While there are sliding doors that close the bedroom from the shower and toilet, I like the way the vanity and the toilet/shower cubicles create an open-plan space.

CI-Magis _3

The shower is on the driver's side and has folding acrylic doors. An infill section fits into the cubicle's recessed floor and has two functions: it extends the floor area of the passage to the bedroom, and also keeps those folded doors snugly in place, against the rattle-free shower walls when not in use. The infill's removed for showering, and the recess helps to keep the water in the shower rather than on the surrounding floor. On the opposite side the swivel toilet has a draw curtain for added privacy.

Measuring 1875 by 1390mm the island bed is accessed up steps on either side (the second bed – the converted dinette – measures 2160 by 1015mm). There are generous side tables built into the rear bedroom, and tall his and hers lockers. The smartest part of the bed, however, is its adjustability – it can be lowered or raised some 300mm, allowing you to set its height for optimum convenience.

That height adjustment has another practical benefit. The Magis 66P has a large rear garage, accessible from both sides. By raising the bed to its full height, the garage's volume is significantly increased, giving owners much more flexibility in the kind of toys they can accommodate.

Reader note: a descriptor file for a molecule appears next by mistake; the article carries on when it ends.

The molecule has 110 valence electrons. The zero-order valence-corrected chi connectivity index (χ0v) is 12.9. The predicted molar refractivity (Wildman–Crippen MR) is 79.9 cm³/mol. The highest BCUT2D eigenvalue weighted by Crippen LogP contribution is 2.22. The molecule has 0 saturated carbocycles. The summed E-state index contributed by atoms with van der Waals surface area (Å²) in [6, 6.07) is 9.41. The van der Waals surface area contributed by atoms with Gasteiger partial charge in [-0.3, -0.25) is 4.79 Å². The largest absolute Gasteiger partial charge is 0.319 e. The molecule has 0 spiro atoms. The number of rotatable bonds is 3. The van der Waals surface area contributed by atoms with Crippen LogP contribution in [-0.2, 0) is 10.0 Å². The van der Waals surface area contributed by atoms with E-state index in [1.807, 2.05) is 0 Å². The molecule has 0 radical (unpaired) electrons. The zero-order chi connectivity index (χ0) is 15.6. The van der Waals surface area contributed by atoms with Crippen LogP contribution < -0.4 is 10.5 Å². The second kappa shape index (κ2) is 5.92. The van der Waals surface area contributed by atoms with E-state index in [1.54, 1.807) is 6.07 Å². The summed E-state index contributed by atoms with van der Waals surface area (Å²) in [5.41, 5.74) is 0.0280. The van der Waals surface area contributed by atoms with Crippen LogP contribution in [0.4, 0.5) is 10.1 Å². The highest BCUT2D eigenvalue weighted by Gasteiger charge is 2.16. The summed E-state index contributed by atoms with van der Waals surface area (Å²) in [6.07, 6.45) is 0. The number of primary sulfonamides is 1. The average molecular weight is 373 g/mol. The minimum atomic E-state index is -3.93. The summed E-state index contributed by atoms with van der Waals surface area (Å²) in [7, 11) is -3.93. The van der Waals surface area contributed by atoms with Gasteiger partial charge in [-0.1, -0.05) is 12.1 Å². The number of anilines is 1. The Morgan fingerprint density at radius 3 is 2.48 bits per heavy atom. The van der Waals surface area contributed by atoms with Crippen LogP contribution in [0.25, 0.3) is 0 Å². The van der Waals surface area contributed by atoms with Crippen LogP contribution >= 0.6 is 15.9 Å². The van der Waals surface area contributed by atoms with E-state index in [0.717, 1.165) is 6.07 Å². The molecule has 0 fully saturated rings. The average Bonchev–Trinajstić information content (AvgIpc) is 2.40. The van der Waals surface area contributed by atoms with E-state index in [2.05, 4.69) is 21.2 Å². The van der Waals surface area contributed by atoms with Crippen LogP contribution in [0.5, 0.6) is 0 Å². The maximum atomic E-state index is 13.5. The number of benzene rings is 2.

Kitchen and dinette

Compact but well-designed, the L-shaped kitchen features a three-burner gas hob and sink on one side, with a 175-litre, three-way fridge/freezer opposite. A gas oven sits at eye-level, above the fridge. Everything is nicely positioned, within easy reach. To create more bench top space, use the infill for the sink or the fold-down glass cover over the cooker.

The Magis' eco-leather white upholstery looks elegant and feels even better. It helps to create an open, airy atmosphere, a feeling enhanced by the light and ventilation streaming in through the window directly above and the large sun roof over the cab. Swivel captain seats in the cab expand the seating options around the oval table.

You can watch TV in the bedroom – a 19-inch screen is mounted on the bulkhead, at the foot of the bed. For a larger group of viewers relaxing in the lounge, you'll need to mount a second TV on the shelf above the cab. The vehicle's fitted with a Sky decoder and Winegard aerial.

My only concern with the Magis is its single 100-amp-hour battery – it may restrict more adventurous travellers, though to be fair the 100-watt solar panel on the roof will help keep the battery perky. Those who venture out in winter will enjoy the 6kW Truma heating and hot water system.

If you're a fan of the Fiat Ducato's driveability but yearn for a motorhome that's little different, you might find a ready-made solution in the new Magis 66P. And at $137,000 (inc GST), it's pretty good value for money.

One more thing: the two-tone paint job looks pretty cool and it would be good to preserve it for as long as possible in New Zealand's harsh UV-intensive climate. To achieve that, you could consider having the entire vehicle (including the windows) coated with a layer of duraseal.

A clear application not only preserves the paint work but also reduces the amount of elbow grease needed to clean and polish the motorhome. The treatment costs around $850, a good investment, but for best value do it when your motorhome is brand new – not when it's 15 years-old with faded, crazed paint.

For more information call (09) 833 1163.